The Poor Get Poorer: How Ryan's Budgets Would Affect Ours

His vision is to free the lower-income from an allegedly dangerous dependence on government programs. But the outcome could be a multi-hundred-billion-transfer of money from poor to rich.

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There are many different ways to talk about Paul Ryan's Roadmap, but maybe the most useful is to imagine how his budget affects your budget. How much more money would you keep under his broad tax plan? How much more would you have to save to pay for health care? And for the low-income, whom -- as we'll see -- bear the brunt of Ryan's cuts: How alone would they be in Ryan's America?

But let's start with a bit of basic arithmetic.

There are two ways that the government's budget can affect yours. Clearly, one is taxes. More than 80 percent of government revenues comes from individuals' wages and income. (The rest comes from corporate taxes and things like excise taxes on gasoline, which also affects our budgets, but less directly.) Two is spending. Although most of us might think of government as providing public goods like airports and security, $3 out of every $5 Washington spends is basically insurance -- a transfer to those who are old, sick, and poor. Social Security writes checks equal to 20% of government outlays. Medicare, Medicaid and CHIP account for another 20%. Safety net programs and benefits for veterans and federal retirees account for another 20%.

So, a full accounting of how Ryan's budget would affect your budget must consider how much he would cut our taxes and how much he would cut our transfers.

TAXES. Ryan cuts income tax rates and abolishes investment taxes to reduce government revenues by about $450 billion* per year over the next ten years. (That's after he makes permanent the Bush/Obama tax cuts.)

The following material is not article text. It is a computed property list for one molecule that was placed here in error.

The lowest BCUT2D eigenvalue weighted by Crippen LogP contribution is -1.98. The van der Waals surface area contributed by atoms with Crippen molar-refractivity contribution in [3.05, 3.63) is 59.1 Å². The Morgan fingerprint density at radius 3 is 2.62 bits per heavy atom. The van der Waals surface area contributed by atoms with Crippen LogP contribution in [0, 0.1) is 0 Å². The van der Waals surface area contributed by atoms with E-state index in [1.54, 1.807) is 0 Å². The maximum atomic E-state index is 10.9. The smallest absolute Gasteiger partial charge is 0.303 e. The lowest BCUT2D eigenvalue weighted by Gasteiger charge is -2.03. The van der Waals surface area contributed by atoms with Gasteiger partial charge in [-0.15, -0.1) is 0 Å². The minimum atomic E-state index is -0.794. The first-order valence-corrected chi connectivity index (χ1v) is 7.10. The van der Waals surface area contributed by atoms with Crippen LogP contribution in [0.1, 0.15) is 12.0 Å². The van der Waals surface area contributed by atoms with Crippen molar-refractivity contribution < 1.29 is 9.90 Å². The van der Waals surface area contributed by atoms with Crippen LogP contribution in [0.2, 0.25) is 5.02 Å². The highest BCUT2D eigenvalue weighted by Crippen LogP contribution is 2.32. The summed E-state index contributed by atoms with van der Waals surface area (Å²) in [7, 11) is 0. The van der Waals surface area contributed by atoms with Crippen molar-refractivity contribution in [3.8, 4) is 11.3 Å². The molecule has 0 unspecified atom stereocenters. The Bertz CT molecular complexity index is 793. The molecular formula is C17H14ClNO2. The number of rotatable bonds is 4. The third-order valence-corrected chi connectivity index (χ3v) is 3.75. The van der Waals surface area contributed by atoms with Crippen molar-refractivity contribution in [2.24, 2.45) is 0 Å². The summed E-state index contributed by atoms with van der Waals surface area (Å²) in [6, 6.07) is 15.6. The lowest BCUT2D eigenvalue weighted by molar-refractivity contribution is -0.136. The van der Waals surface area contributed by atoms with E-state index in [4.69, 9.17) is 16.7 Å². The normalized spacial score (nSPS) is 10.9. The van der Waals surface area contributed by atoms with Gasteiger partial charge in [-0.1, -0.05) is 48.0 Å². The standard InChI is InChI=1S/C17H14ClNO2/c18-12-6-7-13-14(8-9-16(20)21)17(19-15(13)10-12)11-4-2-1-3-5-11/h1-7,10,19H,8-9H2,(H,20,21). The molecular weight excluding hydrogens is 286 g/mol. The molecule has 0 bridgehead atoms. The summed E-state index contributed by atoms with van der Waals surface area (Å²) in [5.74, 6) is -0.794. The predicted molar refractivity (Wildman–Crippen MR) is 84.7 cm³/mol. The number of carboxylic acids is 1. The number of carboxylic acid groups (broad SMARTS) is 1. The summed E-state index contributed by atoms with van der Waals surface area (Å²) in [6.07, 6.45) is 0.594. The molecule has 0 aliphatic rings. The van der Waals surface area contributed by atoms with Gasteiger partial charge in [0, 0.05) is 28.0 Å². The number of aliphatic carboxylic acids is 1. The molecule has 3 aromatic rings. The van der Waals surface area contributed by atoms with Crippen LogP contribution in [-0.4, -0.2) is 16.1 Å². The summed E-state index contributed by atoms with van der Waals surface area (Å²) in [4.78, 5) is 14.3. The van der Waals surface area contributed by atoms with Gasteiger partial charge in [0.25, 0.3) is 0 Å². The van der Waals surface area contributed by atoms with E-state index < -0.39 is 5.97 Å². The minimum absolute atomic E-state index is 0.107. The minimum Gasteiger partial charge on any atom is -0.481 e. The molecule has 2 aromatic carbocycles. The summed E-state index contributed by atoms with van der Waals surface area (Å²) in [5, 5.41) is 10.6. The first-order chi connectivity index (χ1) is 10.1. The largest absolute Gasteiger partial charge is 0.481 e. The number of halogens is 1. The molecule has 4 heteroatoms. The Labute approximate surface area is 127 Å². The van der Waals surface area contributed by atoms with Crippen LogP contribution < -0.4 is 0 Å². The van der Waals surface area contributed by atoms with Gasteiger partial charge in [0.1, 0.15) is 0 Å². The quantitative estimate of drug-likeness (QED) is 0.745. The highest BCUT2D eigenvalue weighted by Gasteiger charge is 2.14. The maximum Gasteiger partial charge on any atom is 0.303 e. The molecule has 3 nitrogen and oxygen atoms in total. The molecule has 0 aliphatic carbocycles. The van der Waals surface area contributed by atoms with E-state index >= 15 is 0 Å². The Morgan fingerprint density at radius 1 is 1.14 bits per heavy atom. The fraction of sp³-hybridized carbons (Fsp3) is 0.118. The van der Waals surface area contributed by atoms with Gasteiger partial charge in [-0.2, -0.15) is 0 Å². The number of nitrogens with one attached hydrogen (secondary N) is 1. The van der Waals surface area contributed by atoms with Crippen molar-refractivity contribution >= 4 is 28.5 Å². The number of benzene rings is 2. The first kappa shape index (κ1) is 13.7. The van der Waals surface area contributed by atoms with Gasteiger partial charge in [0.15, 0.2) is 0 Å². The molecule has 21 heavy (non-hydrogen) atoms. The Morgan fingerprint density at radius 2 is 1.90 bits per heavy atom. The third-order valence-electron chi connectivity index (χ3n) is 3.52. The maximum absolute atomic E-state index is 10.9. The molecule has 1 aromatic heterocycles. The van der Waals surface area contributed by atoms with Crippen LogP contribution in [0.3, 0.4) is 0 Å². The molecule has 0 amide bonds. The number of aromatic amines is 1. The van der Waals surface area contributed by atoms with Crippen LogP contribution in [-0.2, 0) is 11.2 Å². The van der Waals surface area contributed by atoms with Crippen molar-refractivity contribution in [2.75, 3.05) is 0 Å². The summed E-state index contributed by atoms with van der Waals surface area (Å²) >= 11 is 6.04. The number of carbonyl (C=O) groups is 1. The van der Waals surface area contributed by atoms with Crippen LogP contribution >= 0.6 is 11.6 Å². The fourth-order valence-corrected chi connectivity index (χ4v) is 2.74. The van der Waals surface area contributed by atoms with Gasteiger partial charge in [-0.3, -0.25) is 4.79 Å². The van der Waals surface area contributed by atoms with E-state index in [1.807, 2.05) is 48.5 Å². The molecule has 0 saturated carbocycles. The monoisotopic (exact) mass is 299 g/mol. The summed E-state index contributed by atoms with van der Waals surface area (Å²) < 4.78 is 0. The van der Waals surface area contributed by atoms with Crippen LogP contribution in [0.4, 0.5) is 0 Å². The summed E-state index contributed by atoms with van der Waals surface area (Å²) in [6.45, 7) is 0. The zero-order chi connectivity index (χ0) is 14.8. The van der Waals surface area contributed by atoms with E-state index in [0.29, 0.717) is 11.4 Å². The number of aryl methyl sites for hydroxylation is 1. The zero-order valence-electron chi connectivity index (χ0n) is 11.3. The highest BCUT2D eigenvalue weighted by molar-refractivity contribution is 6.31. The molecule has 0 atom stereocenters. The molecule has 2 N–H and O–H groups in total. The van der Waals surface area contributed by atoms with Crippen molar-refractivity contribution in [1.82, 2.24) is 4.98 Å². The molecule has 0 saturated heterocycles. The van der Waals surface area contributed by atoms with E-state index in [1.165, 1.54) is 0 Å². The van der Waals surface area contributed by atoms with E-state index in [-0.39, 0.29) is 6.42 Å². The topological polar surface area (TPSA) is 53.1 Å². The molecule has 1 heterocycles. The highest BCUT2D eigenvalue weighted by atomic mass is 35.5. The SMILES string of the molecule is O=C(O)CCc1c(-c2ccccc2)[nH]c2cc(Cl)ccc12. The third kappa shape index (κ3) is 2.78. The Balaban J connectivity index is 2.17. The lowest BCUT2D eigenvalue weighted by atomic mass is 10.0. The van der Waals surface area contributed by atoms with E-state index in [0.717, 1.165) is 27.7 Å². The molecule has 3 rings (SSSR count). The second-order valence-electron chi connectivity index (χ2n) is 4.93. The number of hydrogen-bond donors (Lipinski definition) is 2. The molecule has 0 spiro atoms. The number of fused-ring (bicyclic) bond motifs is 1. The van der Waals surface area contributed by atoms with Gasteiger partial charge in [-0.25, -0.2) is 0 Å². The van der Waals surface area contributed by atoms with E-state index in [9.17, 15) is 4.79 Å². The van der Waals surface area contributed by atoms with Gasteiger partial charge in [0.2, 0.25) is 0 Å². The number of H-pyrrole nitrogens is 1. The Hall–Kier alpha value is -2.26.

We don't know exactly how Ryan's tax cuts would break down by family income level, but the Tax Policy Center has published an estimate based on the Ryan-inspired budget passed by the House of Representatives this year. The upshot is that the federal income tax code -- the one highly-progressive part of our tax system -- would become significantly less progressive. Taxes would barely change (or even rise) on the low-income Americans, and the top 1% would see a windfall from the elimination of taxes on most of their investment income.

"Those making $1 million or more would enjoy an average tax cut of $265,000 and see their after-tax income increase by 12.5 percent," TPC found. "By contrast, half of those making between $20,000 and $30,000 would get no tax cut at all."**


SPENDING. Ryan is most famous for his Medicare plan, but if his budget became law at midnight tomorrow, the most dramatic changes over the next ten years would be everything but Medicare. That's because Ryan's long-term plan to move Medicare from a defined-benefit fee-for-service system (where government is your insurance) to a defined-contribution system (where government writes you a check to help you pay somebody else for insurance) is truly a long-term plan. It wouldn't begin to take effect until the early 2020s. The typical family might prepare for a more modest Medicare by putting more money away. They might leave more of their salaries in a savings account. They might invest in the stock market, with the understanding that any gains wouldn't be taxed. They might use their modest income gains to buy a house, with the intention to sell at a tax-free gain later.

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Derek Thompson is a senior editor at The Atlantic, where he writes about economics, labor markets, and the entertainment business.

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